I’m interested in the learning how to build my business as a hardwood floor contractor. Thanks Doc!
The key to writing a good job contact is to keep it simple. But you do have to have the essential information. Make sure you have your full company name, address and phone number at the top. And date every quotation, and describe the name and address of the owner of the building. Find out right off it this is the owner that you are giving the quote to. If it is a rental unit, you should suggest to the tenant that they ought to get the owner’s written permission to do work on the floor.
And at this point if you do find out that you will be contracting for a tenant or worse yet a contractor, you should beware. If you go ahead and do this job and the non-owning contractee doesn’t want to pay, you may have some difficulty with enforcing the contract. The mechanics lien act in your province will protect you to some degree, but without the owner of the building involved, you may have some difficulty collecting your contract.
This document should be called a quotation. It doesn’t become a contact in any case until the owner of the property has agreed have you do the job. Don’t be presumptuous.
Describe the scope of the job like this: To sand and finish all main floor hardwood floors with 3 coats of polyurethane.
If you know that you are up against stiff competition for this job, describe the job with much more detail like: To sand hardwood floor with coarse, medium and fine grits sandpaper, on drum sander, and edge three times, with final edging done with a vibrator to eliminate edger marks. Then finish the floor with 3 separate coats of oil based polyurethane scuffing and cleaning between coats to eliminate bubbles and nibs. Specify a satin or gloss finish. Specify the stain (if any) brand that you will use.
The point is that this detailed approach is for the very wary buyer, who want to know why he should hire you and not just any floor sander in the phone book. You may have a specific and unique way of sanding and finishing a floor, and you should put this into the quotation. Just be sure to do what you say.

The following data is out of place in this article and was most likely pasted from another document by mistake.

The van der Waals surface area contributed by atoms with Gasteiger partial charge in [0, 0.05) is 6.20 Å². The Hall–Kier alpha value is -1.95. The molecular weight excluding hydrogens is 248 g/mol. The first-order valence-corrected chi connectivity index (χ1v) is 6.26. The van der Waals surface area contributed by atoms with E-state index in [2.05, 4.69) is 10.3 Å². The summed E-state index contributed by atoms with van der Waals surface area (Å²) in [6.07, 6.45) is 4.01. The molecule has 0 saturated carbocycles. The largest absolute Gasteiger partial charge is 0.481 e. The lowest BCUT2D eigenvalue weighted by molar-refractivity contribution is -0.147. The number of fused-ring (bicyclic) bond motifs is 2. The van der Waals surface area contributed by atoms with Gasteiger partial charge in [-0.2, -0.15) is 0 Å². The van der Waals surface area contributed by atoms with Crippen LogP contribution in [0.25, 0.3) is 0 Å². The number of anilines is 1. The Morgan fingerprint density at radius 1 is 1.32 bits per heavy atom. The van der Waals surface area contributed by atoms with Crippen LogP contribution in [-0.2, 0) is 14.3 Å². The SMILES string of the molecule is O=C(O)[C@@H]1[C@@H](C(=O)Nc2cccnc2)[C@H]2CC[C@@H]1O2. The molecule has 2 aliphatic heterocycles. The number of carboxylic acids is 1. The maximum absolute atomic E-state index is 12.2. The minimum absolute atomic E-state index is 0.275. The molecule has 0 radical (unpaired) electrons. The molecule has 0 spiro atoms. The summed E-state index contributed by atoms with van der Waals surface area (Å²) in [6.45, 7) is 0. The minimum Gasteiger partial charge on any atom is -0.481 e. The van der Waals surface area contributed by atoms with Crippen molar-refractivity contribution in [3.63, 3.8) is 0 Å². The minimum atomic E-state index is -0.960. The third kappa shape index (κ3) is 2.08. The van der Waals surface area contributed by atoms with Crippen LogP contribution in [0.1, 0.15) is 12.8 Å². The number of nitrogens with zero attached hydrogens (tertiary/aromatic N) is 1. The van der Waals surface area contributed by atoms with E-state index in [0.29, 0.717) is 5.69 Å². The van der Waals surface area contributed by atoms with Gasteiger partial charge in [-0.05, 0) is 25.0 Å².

With a new floor installation, you must see the subfloor before you can say that the type of floor your potential client wants is suitable. You are the expert, so there is no defense in any court that will stand when you installed a floor incorrectly, no matter what the reason. If you see an inadequate or bumpy subfloor, you should walk away from such jobs, if the client doesn’t want to pay for some remedial work on the surface before the installation begins. You will be blamed for a squeaky, bumpy floor, if you do not. And it does no good at all to put riders in the quote absolving yourself from responsibility. These never hold up in court, trust me on this. I’ve seen it happen. Same goes for installing a new floor when you know that it is too early in the construction schedule. Don’t get bullied by home owners and contractors to install a nice kiln dried floor in a damp unheated construction site. When this floor shrinks and gaps in the next heating season, guess who they will call to fix it? And guess who is liable? You beccha you are. Don’t do jobs with materials and methods you know are not sound, the most profitless job is the one you have to do twice. So after you have described the job, quote the price including all taxes. Even if you are quoting for repairs, some provincial laws now state that the final bill has to with 10% of the quote price. So even shimming, leveling or repairing a subfloor has to have a price. You might state that the carpet has to be removed before you can quote on any subfloor work. But any repairs to an existing floor, be sure to describe each and every area that they want repaired. This does two things: you will not end up doing extra work you hadn’t counted on for nothing, the quote would have laid out the exact scope of the repair work. And also when you do get to the job, sometime weeks later, the quote will make sure that you have repaired everything that you said you would. I sometimes state that the floor needs repairing in six areas, with a brief description of each area, and how the repair is to be done. Staggered in or not.